The Chair: Thank you, Senator Patterson.

Any further debate? It is moved by the Honourable Senator Patterson that Bill C-15 be amended on clause 8, on page 6, at line 26. Is it your pleasure, honourable senators, to adopt the amendment? Please hold your cards so the clerk can do the count.

Ms. Mugny: For, 4; against, 8.

The Chair: Thank you. I declare the amendment defeated.

We will now go to the schedule. Shall the schedule carry?

Ms. Mugny: For, 8; against, 0.

The Chair: I declare the schedule carried.

Shall clause 1, which contains the short title, carry?

Ms. Mugny: For, 10; against, 0.

The Chair: I declare clause 1 carried.

Shall the preamble carry?

Senator Patterson: I move:

That Bill C-15 be amended in the preamble, on page 3, by adding the following after line 4:

“Whereas implementation of the Declaration affirms the importance of Indigenous rights to economic prosperity and the Government of Canada must, through accelerated economic inclusion of Indigenous peoples in partnership with them and their institutions, remedy the disadvantages imposed on generations of Indigenous peoples by laws and policies designed to restrict access to lands and resources, quality education, skills development, capital, infrastructure and business ownership;”.

The Chair: On debate, senator?

Senator Patterson: This final amendment is based on testimony from the Indian Resource Council and the National Coalition of Chiefs and is also based on the joint letter from business organizations such as the Canadian Council for Aboriginal Business, the National Aboriginal Capital Corporations Association and so forth.

Minister Lametti stated:

The declaration itself, as well as the rights contained in the preamble, have interpretive force in Canadian law.

This clarifies that the bill should be interpreted with a view that confirms the Government of Canada’s belief in economic inclusion and economic reconciliation, which is also clearly contemplated in UNDRIP’s core principles.

Senator LaBoucane-Benson: Yes, I agree, and many of us agree that Indigenous participation in economic development is critical, but the preamble already reflects these concepts in several paragraphs that highlight Indigenous peoples’ political, economic and social rights. In addition, the declaration itself speaks of the rights relating to economic development in many places.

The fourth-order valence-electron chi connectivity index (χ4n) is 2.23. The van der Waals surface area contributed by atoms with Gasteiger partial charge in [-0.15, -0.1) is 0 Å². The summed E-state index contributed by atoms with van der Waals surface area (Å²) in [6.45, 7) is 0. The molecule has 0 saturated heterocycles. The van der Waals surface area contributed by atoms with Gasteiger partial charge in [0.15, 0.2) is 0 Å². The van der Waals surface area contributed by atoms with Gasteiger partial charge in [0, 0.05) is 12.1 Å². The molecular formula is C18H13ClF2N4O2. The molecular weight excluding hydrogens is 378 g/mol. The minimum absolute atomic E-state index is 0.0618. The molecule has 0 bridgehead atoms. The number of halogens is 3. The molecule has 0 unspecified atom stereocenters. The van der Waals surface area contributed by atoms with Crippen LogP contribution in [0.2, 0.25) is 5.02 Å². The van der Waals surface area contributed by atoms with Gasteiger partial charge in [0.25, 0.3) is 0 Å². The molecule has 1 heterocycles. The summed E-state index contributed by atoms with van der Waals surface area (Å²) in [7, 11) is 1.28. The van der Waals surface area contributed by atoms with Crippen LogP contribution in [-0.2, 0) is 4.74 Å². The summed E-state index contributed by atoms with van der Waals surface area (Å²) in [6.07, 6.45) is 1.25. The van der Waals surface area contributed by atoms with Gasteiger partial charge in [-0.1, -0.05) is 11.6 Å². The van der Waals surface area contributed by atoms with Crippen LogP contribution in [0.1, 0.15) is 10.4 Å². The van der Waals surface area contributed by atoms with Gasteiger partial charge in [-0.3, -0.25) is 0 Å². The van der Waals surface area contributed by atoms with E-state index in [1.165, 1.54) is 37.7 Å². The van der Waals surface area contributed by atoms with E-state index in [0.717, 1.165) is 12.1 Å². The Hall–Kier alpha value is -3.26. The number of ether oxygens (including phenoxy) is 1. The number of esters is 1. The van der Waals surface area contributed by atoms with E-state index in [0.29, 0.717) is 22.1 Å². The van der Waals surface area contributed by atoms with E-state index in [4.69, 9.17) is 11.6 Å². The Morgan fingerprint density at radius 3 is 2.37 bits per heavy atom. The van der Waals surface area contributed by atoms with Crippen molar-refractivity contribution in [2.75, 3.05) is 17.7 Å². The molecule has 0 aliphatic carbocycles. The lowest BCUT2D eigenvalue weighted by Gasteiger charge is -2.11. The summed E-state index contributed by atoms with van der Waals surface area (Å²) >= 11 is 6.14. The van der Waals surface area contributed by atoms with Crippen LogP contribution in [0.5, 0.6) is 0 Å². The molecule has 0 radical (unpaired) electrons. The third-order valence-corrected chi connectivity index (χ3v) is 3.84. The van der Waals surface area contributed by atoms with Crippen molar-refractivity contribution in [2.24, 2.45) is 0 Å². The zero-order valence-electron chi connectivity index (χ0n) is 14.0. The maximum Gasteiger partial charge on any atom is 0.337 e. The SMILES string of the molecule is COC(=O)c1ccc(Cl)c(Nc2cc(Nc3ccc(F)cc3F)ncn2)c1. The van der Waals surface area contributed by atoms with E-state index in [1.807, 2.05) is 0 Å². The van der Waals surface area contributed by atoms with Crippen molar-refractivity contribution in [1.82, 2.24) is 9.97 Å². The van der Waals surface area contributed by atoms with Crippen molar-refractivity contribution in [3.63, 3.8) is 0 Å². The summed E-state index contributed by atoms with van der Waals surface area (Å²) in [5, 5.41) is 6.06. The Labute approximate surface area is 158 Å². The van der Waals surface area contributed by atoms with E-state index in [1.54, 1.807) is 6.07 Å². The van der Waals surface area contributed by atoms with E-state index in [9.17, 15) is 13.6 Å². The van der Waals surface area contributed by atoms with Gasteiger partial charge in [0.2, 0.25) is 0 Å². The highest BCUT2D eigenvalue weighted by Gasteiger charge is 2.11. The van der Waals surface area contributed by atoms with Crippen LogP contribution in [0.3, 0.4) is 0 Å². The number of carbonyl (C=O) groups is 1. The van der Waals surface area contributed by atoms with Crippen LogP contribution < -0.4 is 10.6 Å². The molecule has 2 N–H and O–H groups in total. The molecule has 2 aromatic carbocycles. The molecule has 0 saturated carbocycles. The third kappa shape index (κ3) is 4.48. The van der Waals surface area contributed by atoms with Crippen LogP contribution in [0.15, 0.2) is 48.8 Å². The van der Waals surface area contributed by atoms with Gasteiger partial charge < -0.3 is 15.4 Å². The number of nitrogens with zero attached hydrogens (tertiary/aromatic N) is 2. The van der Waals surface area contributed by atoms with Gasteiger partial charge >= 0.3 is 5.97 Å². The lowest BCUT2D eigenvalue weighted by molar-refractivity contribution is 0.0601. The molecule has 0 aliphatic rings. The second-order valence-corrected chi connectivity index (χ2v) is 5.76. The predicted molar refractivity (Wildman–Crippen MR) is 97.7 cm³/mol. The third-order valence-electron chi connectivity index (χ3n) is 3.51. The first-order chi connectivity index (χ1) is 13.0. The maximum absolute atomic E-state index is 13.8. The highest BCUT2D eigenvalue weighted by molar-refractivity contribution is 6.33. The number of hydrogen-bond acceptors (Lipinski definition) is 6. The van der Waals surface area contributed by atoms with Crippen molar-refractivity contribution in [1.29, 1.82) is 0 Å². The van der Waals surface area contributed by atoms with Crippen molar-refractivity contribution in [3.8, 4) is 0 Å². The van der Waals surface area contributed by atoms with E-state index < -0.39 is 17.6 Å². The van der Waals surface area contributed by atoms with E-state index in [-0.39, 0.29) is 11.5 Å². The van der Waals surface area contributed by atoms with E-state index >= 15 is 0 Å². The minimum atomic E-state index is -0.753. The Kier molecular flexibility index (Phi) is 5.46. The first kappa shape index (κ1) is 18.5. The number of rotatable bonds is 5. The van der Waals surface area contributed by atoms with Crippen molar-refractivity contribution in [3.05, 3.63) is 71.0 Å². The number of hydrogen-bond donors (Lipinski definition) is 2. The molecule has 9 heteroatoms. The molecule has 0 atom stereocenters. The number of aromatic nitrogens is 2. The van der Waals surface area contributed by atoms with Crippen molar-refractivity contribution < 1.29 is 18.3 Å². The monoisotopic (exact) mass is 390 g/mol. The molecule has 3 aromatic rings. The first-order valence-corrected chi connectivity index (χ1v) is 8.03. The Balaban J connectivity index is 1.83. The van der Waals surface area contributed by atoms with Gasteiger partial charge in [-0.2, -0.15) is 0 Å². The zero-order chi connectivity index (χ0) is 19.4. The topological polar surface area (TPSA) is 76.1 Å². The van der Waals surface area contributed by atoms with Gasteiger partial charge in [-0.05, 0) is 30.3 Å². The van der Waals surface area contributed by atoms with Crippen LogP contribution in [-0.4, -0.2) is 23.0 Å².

Senator Francis: To ensure that Bill C-15 receives Royal Assent at this stage of the proceedings, the best way to address the importance of economic inclusion is through observations. That is what I intend to do later today. In suggesting this approach, I note this amendment is based on the House of Commons’ submission from several Indigenous economic development organizations. Indeed, three of the four organizations appeared at our committee: the National Indigenous Economic Development Board, the National Aboriginal Capital Corporations Association and the Canadian Council for Aboriginal Business. These organizations were very clear that while they would like to see economic issues highlighted, they strongly support Bill C-15 and do not wish to see the final vote delayed.

The Chair: Thank you, Senator Francis.

Any further debate? It is moved by the Honourable Senator Patterson that Bill C-15 be amended on page 3, on line 4. Is it your pleasure, honourable senators, to adopt the amendment?

Ms. Mugny: For, 2; against, 9.

The Chair: I declare the amendment defeated.

Shall the preamble carry?

Ms. Mugny: For, 8; against 0.

The Chair: I declare the preamble carried.

Shall the title carry?

Ms. Mugny: For, 9; against, 0.

The Chair: I declare the title carried.

Shall the bill carry?

Senator Tannas: Chair, point of order: I just want to check. Did we pass clause 5? We did? Okay, thank you.

The Chair: The question is: Shall the bill carry?

Ms. Mugny: For, 9; abstentions, 2.

The Chair: I declare the bill carried.

That concludes our clause-by-clause review of Bill C-15.

Do we wish now to proceed to the observations? I see nods.

Rule 12-16(1)(d) allows us to go in camera to discuss a draft report. Does the committee wish to discuss the observations in camera?

Hon. Senators: Agreed.

The Chair: We will now suspend the meeting to go in camera.

(The committee continued in camera.)